Mortgage Lending in Indian Country Convening Welcome Remarks
Mortgage Lending in Indian Country Convening
Salt River Courtyard
September 14, 2015
Good morning everyone ~ Cante Wasteya Tima Hiyu Wo
In the Lakota language of my relatives—Come in with a good heart!
Welcome and thank you for joining us today.
I am Patrice Kunesh, co-director of the Center for Indian Country Development, the Minneapolis Federal Reserve Bank’s new center of excellence. Launched last summer, the Center intends to focus the Bank’s considerable resources research, outreach, and community development to support tribes in attaining their economic development goals.
One of the most pressing and needed economic opportunities in Indian Country is homeownership. I personally have witnessed and experienced this dire need and painful struggle, in my own family on the Standing Rock Reservation and throughout Indian Country. I also have witnessed the transformative impacts of owning a home of providing a secure and safe place for the family, of restoring cultural connections to the land, and of creating a sense of wealth and wellbeing.
And I know quite well the myriad challenges to funding and administering successful homeownership program.
Many people find economic growth and opportunity to be an ambiguous goal that it cannot be broadly shared or sustainable. But I believe we do know how to make them grow our real challenge is to make them grow in an inclusive and sustainable way.
That is why we are here today to discuss on Mortgage Lending in Indian Country: to celebrate 20 years of foundational investments and lay the framework for Future Pathways to Homeownership.
With this convening, the Center for Indian Country Development launches its three-year Native Homeownership initiative, where we will examine the multimodal networks of markets, financing, processes, and delivery of homeownership programs, support the best strategies to ensure access to capital and scale a sustainable housing market in Indian Country, and encourage inclusive economic growth and empowerment.
Some of you have asked, why should I attend this particular event? We heard the timing was inconvenient – to be sure, we’re all very busy and terribly overcommitted.
But when the perfect team comes together around an issue of vital importance, there’s no time like now to seize the opportunity to put our heads together and lean in hard.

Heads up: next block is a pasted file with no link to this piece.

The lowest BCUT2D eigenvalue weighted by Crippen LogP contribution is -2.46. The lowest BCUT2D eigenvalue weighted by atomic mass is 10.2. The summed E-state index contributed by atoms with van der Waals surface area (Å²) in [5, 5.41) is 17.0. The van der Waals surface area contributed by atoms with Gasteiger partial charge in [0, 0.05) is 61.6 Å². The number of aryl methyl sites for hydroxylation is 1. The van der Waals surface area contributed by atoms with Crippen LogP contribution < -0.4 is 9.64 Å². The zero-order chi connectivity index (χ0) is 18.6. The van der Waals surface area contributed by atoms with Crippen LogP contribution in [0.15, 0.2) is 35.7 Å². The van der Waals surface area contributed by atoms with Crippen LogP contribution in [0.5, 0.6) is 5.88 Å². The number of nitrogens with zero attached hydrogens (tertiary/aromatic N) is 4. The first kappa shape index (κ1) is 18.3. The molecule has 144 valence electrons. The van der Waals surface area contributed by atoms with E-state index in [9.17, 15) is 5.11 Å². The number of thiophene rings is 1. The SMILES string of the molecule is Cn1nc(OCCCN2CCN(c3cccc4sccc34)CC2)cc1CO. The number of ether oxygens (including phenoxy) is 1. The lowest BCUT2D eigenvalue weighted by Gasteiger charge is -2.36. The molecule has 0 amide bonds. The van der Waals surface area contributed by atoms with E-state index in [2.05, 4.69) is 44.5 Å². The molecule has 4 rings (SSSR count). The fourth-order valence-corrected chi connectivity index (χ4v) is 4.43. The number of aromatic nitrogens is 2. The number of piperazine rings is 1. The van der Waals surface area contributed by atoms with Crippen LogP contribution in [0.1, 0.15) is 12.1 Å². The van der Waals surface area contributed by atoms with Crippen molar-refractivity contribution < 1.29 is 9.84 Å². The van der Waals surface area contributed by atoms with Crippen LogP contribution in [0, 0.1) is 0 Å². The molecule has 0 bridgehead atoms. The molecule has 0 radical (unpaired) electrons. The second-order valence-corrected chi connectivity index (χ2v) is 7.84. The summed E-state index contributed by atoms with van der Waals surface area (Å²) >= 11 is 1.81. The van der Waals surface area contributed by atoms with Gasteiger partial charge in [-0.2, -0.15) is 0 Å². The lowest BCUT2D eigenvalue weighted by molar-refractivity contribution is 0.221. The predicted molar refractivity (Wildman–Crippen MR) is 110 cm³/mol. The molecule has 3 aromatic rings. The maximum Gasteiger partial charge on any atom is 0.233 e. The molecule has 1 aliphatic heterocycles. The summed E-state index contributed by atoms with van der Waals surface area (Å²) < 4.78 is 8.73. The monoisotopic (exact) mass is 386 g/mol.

Our dream team of homeownership advocates are: Steve Barbier of NeighborWorks America, Jim Nordland, Alaska State Director for USDA Rural Development, Craig Nolte, my colleague at the San Francisco Federal Reserve Bank, Bob Gauthier, a legend in the field of homeownership in Indian Country, Joanna Donohoe, a principal in the consulting firm Seven Sisters who’s deeply involved in the South Dakota Native Homeownership Coalition, and Diana Holshue, the extraordinary Outreach director at the Helena Branch of the Minneapolis Fed.
We also heard that this was a “tired” issue and already had been thoroughly covered. It is true that housing in Indian Country has been front and center of many meetings – at the annual NAIHC conference in May and in regional meetings such as the recent HUD Great Plains meeting in Bismarck. Those conversations tend to focus on tribal programs that provide subsidized rental housing.
This convening is very different. For the next day and a half, we will examine Indian Country through the lens of homeownership with the goals of capitalizing on community assets, improving access to mortgage capital, and building stronger economies.
Finally, we heard, why me? You have been invited to participate in this inaugural convening of the Center for Indian Country Development because each of you is a Solution Finder.
A Solution Finder believes that the most powerful ideas often come from the most unexpected places – the hidden genius of your colleagues and the collective brilliance that results from collaboration.
For quite some time, the Federal Reserve Bank has seen the incredible power of convenings to create shared dialogue, spur debates about pathways to impact, and catalyze groundbreaking ideas. Learning from this practice, I seized the opportunity to harness the collective intelligence of thought leaders and change agents such as each of you, to join us in the quest for homeownership in Indian Country.
Why this is important? Few of Indian Country’s financial and institutional challenges today are new. There is nothing new about persistent poverty or woefully inadequate funding to support essential services such as housing, education, healthcare, and public safety.
What is new is our ability to see and understand how the problems connect. We have become more sophisticated in the use of data and more willing to tackle problems systematically and holistically.
We also will enter the conversation asking different questions – questions about using tribal self-determination to create opportunities for a more inclusive and expansive reservation economy, about how we channel economic growth into a market driven by demand and supply, and how we scale that market through process efficiencies and fluid capital. I want to use these data and systems technologies to scale new ideas and tackle old problems.
This work cannot be done in isolation and it may take a few years to accomplish. Thus, we need a powerful collective effort to make headway against the complex challenges of establishing a stable, consistent housing market for our native people.
So on behalf of the planning team, thank you for making the commitment to being here today and to supporting this incredibly important work.